shu-icslp

shu-icslp - EM TRAINING OF FINITE-STATE TRANSDUCERS AND ITS...

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Unformatted text preview: EM TRAINING OF FINITE-STATE TRANSDUCERS AND ITS APPLICATION TO PRONUNCIATION MODELING Han Shu and I. Lee Hetherington Spoken Language Systems Group Laboratory for Computer Science Massachusetts Institute of Technology Cambridge, Massachusetts 02139 USA { hshu,ilh } @sls.lcs.mit.edu ABSTRACT Recently, finite-state transducers (FSTs) have been shown to be useful for a number of applications in speech and lan- guage processing. FST operations such as composition, de- terminization, and minimization make manipulating FSTs very simple. In this paper, we present a method to learn weights for arbitrary FSTs using the EM algorithm. We show that this FST EM algorithm is able to learn pronun- ciation weights that improve the word error rate for a spon- taneous speech recognition task. 1. INTRODUCTION Recently, finite-state transducers (FSTs) have been shown to be useful for a number of applications in speech and language processing [1]. For example, the summit segment- based speech recognizer successfully utilizes FSTs to specify various constraints [2]. FST operations such as composi- tion, determinization, and minimization make manipulat- ing FSTs very simple. In this paper, we present a method to learn weights for arbitrary FSTs using the EM algorithm [3]. Our method is similar to that of [4]; however we do not explicitly make use of the “expectation semiring.” To test the FST EM algorithm, we apply the algorithm to the problem of learning pronunciation weights. With phonological rules and multiple phonemic pronunciations, the pronunciation graph for spontaneous speech can have high branching factors. Pronunciation weighting has been shown to be beneficial for segment-based speech recogni- tion [5]. In [5] within-word pronunciation weights were ML estimated from training examples. In this paper, we experi- ment with learning various pronunciation weights on phono- logical rules and phonemic pronunciations via the proposed FST EM algorithm. 2. PROBABILISTIC INTERPRETATION OF FSTS A weighted FST, T , assigns a weight, or score, to each com- plete path through it, where a path corresponds to a partic- This research was supported by DARPA under contract N66001-99-1-8904 monitored through Naval Command, Control and Ocean Surveillance Center. ular input and output label sequence ( x, y ). The interpre- tation of the weights depends on how they are manipulated algebraically, and the algebraic structure is a semiring. 2.1. Weight Semirings A semiring ( , ⊕ , ⊗ , , 1) defines the set containing the weights, the operators ⊕ and ⊗ , with the identity elements and 1 such that for all a, b, c ∈ , a ⊕ 0 = a , ⊕ a = a , a ⊗ 1 = a , 1 ⊗ a = a , a ⊗ 0 = 0, ⊗ a = 0, ( a ⊕ b ) ⊗ c = ( a ⊗ c ) ⊕ ( b ⊗ c ), and a ⊗ ( b ⊕ c ) = ( a ⊗ b ) ⊕ ( a ⊗ c ) [1]. When manipulating weighted transducers, the ⊗ and ⊕ operators are used to combine weights in series and parallel, respectively....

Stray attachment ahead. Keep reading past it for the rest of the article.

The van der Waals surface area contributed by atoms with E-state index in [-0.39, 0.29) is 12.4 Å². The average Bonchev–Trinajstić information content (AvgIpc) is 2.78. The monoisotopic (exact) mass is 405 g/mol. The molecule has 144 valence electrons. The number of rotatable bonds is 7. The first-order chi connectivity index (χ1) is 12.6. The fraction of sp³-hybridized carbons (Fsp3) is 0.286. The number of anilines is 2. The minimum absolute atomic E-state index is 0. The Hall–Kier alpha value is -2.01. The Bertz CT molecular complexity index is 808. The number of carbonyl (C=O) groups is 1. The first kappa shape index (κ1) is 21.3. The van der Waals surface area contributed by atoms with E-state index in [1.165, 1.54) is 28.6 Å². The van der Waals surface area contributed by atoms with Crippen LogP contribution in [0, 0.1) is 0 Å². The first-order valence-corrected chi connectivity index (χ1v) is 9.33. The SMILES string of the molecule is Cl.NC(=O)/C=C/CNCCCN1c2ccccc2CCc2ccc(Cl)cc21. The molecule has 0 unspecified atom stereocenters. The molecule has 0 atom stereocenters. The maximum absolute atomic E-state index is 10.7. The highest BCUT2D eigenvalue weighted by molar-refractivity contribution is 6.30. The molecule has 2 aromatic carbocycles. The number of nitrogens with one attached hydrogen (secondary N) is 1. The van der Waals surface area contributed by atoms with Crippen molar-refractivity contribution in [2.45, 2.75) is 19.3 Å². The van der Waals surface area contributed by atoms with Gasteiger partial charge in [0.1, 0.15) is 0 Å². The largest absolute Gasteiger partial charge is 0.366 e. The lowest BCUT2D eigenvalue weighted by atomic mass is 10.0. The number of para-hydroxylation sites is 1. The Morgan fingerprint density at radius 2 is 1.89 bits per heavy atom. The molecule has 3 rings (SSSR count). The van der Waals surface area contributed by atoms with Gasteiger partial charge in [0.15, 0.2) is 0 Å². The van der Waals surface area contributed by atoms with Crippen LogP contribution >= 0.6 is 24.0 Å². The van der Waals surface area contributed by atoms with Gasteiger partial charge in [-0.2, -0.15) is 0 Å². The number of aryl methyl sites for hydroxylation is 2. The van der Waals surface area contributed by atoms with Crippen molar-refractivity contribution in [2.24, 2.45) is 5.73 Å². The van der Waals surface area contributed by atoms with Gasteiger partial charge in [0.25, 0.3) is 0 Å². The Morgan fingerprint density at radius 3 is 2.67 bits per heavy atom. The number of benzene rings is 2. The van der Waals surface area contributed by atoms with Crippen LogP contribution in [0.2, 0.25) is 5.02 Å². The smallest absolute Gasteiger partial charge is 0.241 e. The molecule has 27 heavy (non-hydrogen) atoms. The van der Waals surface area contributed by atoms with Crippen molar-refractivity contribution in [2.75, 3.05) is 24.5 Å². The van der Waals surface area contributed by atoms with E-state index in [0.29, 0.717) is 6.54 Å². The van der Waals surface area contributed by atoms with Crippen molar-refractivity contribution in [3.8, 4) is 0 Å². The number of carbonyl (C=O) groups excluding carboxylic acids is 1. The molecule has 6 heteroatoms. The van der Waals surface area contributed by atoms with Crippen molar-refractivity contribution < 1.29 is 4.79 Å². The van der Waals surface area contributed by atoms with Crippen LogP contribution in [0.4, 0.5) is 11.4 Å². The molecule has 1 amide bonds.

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This note was uploaded on 05/08/2010 for the course CS 6.345 taught by Professor Glass during the Spring '10 term at MIT.

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shu-icslp - EM TRAINING OF FINITE-STATE TRANSDUCERS AND ITS...

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